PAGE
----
Unable to detect SD card after writing file using balenaEtcher

Just got started with a Jetson Nano and was given a micro SD card to work with. It was a spare SD card that my coworker was using for deployment (FYI he was working on Nano as well) and he said I could format the SD card and setup the Nano with the installation guide from Nvidia. However, right from the start I was unable to access the SD card on my laptop (no popups, was not detected) and I thought it was just faulty. But the weird thing is that very same SD card was able to boot when inserted into the Nano.

I had a second SD card and decided to follow the set up instructions using it instead. I was able to write the file with balenaEtcher on my laptop (meaning the SD card was detected by my laptop) and boot the Nano. However, when I inserted the SD card back into my laptop a few hours after it was unable to be detected just like the first SD card. Any idea on why this is happening and anyway I can format the entire SD card?

Well. Etcher does a verification pass so if you wrote the .zip, it should boot. You may wish to verify your download with md5sum just to ensure no accidental corruption while downloading. If you’re sure the image is good, what happens when you boot (do you get an error message, blank screen, etc)? Did the particular Nano ever work?

Hi, thanks for your input. Yes, the Nano is still working fine but I think because I kept on installing packages there seems to be some ‘system error’ which popped up after a few days of using it. I didn’t worry too much about that because it was not present when I first booted the Nano.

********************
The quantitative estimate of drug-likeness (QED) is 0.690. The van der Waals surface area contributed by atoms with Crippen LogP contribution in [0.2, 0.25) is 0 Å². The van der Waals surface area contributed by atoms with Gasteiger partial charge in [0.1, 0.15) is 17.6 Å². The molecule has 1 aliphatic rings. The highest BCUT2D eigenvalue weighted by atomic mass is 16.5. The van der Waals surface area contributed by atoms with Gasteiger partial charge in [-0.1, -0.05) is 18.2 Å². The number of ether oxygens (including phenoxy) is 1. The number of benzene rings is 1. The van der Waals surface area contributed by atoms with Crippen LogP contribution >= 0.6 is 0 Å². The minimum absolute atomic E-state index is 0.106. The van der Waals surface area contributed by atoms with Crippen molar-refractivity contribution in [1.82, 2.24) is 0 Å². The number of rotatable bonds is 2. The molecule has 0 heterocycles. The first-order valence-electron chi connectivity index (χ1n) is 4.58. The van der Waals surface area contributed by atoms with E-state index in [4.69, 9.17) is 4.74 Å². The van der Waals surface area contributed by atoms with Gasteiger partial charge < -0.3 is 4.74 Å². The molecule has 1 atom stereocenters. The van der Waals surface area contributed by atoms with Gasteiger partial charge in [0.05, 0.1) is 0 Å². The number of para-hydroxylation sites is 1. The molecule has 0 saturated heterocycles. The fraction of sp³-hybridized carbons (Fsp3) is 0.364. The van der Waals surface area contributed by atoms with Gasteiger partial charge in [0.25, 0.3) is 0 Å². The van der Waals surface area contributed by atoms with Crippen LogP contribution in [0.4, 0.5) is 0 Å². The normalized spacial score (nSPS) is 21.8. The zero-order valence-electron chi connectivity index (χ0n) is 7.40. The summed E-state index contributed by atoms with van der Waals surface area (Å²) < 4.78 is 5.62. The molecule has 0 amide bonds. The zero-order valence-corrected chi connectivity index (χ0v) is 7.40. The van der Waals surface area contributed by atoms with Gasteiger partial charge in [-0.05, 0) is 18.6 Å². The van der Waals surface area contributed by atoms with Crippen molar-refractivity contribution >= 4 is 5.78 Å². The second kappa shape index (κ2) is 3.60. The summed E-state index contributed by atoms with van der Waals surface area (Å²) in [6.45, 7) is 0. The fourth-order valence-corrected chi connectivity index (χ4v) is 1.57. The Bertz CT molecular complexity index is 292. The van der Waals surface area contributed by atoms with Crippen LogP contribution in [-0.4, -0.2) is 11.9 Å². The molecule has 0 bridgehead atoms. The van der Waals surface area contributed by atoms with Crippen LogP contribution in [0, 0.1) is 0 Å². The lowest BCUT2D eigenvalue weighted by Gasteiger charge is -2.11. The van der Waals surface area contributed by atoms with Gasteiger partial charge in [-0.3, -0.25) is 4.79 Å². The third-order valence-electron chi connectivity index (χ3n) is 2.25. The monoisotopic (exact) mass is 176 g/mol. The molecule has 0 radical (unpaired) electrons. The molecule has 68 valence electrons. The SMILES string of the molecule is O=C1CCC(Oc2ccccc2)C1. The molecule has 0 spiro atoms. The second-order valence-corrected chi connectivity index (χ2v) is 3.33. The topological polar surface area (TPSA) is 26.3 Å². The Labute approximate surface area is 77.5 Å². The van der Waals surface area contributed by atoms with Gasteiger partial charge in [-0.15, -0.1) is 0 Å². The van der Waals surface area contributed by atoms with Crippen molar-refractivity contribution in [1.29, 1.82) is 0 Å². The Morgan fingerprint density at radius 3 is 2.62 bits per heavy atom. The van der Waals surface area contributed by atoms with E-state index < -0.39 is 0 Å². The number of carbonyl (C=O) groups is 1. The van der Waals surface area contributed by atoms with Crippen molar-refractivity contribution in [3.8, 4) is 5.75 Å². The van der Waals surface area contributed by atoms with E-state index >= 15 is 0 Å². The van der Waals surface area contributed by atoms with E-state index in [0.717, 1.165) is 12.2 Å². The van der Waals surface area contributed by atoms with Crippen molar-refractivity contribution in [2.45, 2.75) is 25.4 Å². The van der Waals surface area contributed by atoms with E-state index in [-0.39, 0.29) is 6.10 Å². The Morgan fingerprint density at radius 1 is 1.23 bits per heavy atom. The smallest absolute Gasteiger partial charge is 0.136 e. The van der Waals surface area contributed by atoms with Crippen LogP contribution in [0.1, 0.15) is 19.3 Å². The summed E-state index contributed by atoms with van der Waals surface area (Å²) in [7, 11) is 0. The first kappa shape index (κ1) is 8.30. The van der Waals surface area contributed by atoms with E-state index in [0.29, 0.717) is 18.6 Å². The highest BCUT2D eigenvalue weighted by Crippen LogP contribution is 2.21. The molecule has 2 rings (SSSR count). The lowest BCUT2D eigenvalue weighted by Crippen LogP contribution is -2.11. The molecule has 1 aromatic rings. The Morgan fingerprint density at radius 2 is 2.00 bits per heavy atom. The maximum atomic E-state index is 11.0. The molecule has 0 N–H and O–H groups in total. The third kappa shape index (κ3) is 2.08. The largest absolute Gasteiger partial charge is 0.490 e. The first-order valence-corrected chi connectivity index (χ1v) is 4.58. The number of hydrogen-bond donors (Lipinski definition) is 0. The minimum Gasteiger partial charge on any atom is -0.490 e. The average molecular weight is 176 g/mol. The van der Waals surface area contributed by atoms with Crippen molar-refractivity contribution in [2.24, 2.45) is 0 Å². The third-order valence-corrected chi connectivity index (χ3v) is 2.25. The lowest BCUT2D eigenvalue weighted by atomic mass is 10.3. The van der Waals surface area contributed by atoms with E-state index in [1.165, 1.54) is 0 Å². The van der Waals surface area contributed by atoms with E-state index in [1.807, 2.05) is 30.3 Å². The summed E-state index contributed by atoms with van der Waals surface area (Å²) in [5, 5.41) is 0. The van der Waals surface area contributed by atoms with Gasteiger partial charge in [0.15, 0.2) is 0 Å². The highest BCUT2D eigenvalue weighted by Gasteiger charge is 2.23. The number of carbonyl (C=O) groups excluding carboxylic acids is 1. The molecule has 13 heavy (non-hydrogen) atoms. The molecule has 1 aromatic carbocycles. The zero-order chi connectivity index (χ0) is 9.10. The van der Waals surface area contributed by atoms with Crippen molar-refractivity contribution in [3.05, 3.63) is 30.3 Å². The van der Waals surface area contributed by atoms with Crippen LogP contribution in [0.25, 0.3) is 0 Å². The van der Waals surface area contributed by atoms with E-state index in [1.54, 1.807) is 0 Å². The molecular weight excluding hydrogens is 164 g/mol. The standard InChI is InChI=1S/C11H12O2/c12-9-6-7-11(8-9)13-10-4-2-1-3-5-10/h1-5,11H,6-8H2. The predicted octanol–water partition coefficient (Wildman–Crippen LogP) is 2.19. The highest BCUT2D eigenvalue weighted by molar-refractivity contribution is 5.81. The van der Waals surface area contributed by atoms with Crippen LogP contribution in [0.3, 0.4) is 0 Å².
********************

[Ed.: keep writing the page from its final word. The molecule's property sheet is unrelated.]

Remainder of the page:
Is it possible to check if the SD card is corrupted on windows because that’s the OS of my laptop used to write the SD card or should I do so on the Nano using md5sum since my laptop is unable to detect the SD card at all.
One thing to note is that the SD card can be detected when I run Disk Management but no drive letter or whatsoever is assigned to the particular SD card.

Windows cannot read Linux file systems. The file format is different so Windows does not automatically recognize the SD card. It may recognize a little bit. For example, with Raspberry Pi, it can recognize the boot partition but not the rest of the OS. I believe there are tools to read it but you don’t need that if you are just trying to reflash the SD card. Balena Etcher is smart and can detect the SD card even if Windows does not list it as a drive.

Thanks for your help! I just realised this point and was able to flash my image on it using balenaEtcher despite not having a drive assigned. Cheers.

You didn’t have something else plugged in by chance? Etcher will warn you If you try to write to a large drive, but it will happily let you overwrite a USB stick.

Nope, nothing else plugged in! Yes, I was able to flash my image despite not having a drive assigned. That’s good enough for me, thanks for helping!

My recollection is that if there are no partitions windows can read you won’t see any drive letters assigned, but don’t quote me on that since windows is not my daily driver. I know the “disk management” applet will show you everything. I think you can just hit the windows key, type “disk management” and you should see it in the results.

You can use that to view partitions that haven’t been assigned letters. In any case, Etcher should be able to flash the device anyway. It shouldn’t need a drive letter to flash. A drive letter is just a mount point for a partition, not the raw block device.